Another hallmark of self-encrypting drive security is access control and privilege authorization embedded in the hardware of the drive. In operation, this is similar, conceptually, to setting the door latch to “lock” before the door is closed. Once drive lock-mode is set, access is prohibited without proper credentials. With self-encrypting drives, there are no backdoors. Access control for administrators and users is completely independent of the host operating system (OS). In contrast, many software encryption solutions automatically grant access to anyone with valid Windows credentials. The new generation of self-encrypting drives feature tamper-resistant mechanisms that are completely independent of software or the host OS, such as the drives locking after five failed authentication attempts, requiring a power cycle of the machine. This slows down a brute force attack and makes it impractical to execute.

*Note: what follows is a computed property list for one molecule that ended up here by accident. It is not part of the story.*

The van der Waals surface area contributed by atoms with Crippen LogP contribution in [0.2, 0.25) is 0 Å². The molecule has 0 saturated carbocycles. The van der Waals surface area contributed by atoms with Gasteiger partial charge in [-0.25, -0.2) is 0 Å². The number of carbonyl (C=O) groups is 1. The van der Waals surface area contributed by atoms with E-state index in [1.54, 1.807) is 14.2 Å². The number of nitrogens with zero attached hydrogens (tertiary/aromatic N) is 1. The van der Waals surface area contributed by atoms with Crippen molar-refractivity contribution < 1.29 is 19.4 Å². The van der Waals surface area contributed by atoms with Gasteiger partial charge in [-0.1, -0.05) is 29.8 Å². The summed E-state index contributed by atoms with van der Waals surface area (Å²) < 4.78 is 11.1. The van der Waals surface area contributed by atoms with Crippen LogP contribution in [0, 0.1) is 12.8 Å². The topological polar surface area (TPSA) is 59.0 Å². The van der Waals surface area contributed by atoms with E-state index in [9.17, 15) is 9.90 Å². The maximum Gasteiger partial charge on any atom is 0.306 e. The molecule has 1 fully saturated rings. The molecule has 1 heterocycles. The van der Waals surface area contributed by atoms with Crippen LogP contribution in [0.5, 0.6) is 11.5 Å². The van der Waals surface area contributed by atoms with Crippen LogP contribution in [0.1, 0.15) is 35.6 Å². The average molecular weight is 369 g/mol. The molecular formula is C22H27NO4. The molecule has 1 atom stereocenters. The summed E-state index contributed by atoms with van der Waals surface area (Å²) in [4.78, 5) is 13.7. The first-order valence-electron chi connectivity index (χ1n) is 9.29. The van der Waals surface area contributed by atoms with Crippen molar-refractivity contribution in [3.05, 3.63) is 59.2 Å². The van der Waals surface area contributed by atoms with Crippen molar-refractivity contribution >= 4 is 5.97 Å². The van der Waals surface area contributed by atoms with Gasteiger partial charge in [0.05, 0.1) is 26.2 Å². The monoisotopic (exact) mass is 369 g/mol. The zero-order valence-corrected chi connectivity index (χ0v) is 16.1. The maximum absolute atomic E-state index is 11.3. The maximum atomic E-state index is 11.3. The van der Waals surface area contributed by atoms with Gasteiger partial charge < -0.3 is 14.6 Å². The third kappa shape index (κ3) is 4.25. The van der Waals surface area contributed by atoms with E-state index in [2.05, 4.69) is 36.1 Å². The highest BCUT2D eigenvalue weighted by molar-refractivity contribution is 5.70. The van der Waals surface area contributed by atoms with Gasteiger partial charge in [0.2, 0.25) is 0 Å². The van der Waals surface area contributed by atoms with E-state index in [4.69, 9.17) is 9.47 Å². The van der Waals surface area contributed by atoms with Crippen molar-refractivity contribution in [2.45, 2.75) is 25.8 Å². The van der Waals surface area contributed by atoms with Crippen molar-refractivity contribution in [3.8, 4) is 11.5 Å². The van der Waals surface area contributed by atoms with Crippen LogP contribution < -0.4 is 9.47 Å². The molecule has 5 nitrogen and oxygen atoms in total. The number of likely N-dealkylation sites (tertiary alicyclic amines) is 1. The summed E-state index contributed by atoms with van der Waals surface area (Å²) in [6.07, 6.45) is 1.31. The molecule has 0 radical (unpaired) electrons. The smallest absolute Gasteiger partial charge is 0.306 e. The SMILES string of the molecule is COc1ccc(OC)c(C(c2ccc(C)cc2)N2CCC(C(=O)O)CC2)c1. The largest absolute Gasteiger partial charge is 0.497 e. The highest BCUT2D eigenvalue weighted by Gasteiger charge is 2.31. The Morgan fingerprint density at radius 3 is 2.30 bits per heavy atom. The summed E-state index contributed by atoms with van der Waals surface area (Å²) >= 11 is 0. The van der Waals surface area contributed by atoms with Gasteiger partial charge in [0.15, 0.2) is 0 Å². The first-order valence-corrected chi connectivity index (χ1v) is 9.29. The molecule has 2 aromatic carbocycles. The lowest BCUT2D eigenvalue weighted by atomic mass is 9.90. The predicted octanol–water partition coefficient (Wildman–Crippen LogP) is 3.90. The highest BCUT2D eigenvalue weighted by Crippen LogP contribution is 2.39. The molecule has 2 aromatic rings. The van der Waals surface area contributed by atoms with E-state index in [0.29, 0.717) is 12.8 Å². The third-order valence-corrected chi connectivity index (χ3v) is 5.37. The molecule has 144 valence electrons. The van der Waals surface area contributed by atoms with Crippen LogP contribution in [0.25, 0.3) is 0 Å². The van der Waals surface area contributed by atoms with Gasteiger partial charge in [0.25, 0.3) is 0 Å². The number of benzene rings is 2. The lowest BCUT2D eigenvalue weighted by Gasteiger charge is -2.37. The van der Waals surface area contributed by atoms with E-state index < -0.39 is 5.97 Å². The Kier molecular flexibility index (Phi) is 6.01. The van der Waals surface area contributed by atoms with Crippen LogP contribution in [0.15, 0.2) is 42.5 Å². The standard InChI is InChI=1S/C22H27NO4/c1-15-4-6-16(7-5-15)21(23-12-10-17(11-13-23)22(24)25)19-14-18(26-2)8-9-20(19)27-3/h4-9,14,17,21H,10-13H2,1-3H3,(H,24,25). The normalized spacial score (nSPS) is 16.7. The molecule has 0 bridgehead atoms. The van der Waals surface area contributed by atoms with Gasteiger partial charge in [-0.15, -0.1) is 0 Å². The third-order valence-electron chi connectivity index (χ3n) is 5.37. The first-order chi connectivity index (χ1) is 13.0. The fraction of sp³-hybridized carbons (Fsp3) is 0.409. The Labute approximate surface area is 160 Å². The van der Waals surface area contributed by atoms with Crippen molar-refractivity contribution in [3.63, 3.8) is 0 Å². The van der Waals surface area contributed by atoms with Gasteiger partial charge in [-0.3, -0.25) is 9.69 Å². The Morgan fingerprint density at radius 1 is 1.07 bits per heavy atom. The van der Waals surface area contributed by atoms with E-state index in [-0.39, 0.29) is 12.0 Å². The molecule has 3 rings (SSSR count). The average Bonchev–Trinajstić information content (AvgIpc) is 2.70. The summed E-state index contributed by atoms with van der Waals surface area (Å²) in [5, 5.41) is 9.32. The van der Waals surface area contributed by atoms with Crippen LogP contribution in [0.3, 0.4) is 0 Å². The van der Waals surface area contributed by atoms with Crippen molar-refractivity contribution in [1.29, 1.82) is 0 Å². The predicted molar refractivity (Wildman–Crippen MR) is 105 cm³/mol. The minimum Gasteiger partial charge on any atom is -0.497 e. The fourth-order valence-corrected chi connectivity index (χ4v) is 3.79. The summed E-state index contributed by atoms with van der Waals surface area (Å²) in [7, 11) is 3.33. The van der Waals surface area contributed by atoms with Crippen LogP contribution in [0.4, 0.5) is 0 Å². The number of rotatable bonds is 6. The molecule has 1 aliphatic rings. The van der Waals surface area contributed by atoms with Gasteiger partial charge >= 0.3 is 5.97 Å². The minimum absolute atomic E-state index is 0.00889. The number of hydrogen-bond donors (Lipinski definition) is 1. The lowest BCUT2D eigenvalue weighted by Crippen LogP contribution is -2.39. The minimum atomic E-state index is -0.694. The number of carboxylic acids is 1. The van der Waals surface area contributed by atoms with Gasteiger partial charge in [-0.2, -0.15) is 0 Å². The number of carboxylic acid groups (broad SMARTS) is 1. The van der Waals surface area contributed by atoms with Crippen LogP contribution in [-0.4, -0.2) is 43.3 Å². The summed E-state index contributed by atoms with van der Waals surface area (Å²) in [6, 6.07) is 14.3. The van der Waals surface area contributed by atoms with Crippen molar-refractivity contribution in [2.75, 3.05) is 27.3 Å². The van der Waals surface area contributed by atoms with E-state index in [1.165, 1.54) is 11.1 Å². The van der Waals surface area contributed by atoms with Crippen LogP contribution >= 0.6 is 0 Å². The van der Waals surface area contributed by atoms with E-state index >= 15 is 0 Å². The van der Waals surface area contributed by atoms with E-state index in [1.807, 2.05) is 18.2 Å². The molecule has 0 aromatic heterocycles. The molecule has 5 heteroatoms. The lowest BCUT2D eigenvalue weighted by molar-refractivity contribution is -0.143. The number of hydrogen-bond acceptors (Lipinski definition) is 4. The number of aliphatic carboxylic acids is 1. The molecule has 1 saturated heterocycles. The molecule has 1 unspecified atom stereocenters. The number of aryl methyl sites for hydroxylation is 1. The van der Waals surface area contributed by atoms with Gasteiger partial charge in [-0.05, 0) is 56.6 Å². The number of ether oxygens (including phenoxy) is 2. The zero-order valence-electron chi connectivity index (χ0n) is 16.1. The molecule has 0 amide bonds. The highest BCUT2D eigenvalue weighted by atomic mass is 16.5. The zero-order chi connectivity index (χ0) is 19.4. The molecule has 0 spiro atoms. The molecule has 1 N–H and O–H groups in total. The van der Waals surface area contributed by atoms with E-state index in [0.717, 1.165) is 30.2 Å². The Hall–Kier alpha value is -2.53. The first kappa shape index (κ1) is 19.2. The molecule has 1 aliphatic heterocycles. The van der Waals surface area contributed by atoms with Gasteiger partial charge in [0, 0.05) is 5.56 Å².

With self-encrypting drives, the encryption happens below the file system and below the partition table. Attackers therefore have no way to navigate around an encrypted partition of a self-encrypting drive; no master file table or tidy indexed blocks of encrypted data are visible — only a single expanse of almost random data from which no intelligence can be extracted by examining the raw media without the proper encryption key. By comparison, software-based encryption happens in the OS above the file system and the partition table. For example, when a Microsoft Bitlocker encrypted partition is examined, a modified master file table is visible. This enables the Bitlocker signature FVE-FS tag to be identified and used to locate the cryptographic blobs containing the Bitlocker encryption keys.